Intelligent Design

Evolution in the light of intelligent design – New entries

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Here are the new entries to the Encyclopedia: Evolution in the light of intelligent design

Acritarchs – oldest known protists (Tyler)

The picture emerging of the Late Archaean is one that includes prokaryotes and eukaryotes, photosynthesis, an oxygenated atmosphere and lots of biological activity. This is a big contrast from the picture even 10 years ago. The significance for our thinking about origins is that the eons of time demanded by Darwinian processes are not available.

Archaea – horizontal gene transfer – review of The Archaea’s Tale (Tyler)

He presents evidence that Darwinian evolution does not go back to the beginning of life. When we compare genomes of ancient lineages of living creatures, we find evidence of numerous transfers of genetic information from one lineage to another. In early times, horizontal gene transfer, the sharing of genes between unrelated species, was prevalent. It becomes more prevalent the further back you go in time. – Freeman Dyson 

(also new Mindful Hack entries linked below)

Butterfly sex ratios in Samoa – and natural selection (Tyler)

Sex ratios are distorted by the presence of a maternally inherited bacterium which has the effect of selectively killing male embryos. The authors report ratios of >99% female to nearly 1:1. These were different on different islands and at different times. The genetics of this shift of sex ratios is summarised in one paragraph with some supporting online data. There is not enough information here for anyone to either confirm or challenge their conclusions.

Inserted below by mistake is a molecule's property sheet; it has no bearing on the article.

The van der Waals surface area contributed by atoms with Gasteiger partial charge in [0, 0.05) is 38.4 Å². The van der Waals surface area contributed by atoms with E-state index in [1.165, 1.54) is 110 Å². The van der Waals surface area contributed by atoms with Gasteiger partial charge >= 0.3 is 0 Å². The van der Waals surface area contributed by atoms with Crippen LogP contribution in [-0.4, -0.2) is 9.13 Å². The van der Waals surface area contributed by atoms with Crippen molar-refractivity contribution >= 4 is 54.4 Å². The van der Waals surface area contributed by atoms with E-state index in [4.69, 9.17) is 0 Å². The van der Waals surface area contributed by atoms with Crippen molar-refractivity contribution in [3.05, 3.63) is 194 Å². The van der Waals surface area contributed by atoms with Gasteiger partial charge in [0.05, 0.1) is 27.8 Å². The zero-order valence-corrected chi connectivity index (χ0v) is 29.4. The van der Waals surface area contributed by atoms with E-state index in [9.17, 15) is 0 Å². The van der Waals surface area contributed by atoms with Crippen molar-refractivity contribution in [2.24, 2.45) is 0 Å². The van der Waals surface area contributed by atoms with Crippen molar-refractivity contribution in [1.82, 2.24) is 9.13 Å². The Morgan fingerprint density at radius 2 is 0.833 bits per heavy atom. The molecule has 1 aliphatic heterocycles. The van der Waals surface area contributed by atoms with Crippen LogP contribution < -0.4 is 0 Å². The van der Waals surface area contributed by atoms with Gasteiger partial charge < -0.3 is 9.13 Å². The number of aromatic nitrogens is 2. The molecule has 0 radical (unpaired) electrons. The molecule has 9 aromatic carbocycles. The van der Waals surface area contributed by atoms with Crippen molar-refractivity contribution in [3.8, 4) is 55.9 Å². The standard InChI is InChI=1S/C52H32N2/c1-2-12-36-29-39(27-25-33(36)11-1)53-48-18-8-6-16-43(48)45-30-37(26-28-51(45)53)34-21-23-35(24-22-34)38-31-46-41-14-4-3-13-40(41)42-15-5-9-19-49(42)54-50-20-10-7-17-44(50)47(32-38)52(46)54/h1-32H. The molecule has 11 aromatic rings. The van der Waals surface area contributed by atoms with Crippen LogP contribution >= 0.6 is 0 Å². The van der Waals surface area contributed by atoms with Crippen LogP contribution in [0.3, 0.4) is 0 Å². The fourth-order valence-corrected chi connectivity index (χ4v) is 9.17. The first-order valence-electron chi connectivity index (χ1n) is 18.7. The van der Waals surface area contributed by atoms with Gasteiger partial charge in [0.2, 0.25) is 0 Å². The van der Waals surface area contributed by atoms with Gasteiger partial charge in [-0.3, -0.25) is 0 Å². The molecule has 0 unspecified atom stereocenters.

Cell – molecular recognition – advantages of cellular key-lock not being an exact fit. (Tyler)

So, something that could have been interpreted as evidence for tinkering evolution is discovered to have advantages after all. Furthermore, it has potential for the design of human systems operating in noisy environments. By invoking “evolutionary selection”, the authors suggest an evolutionary context for their work. However, there is no evidence that evolutionary selection was involved, and the link with evolutionary theory is gratuitous.

Central dogma (Tyler)

Casual observers might say they find chaos in the emerging picture of the genome, but systems biology is tracking down extraordinary sophistication at the molecular biology level, indicating that theories (like Darwinism) that are undirected and stochastic have little to offer 21st Century biology.

Exoplanets – atmospheres (Tyler)

Gecko – feet a standard for adhesion (Tyler)

… the gecko does not demonstrate just a single trait with enhanced performance. There are issues of adhesion and delamination, self-cleaning, and achieving a sustained adhesive performance. What we have in the gecko is exquisite design and, for that, biomimetics needs a methodology that can relate well to intelligent engineering design concepts.

Molecular recognition in the cell (Tyler)

Protists – oldest known protists (Tyler)

Sensory perception – advanced perception in Permian amniotes (Tyler)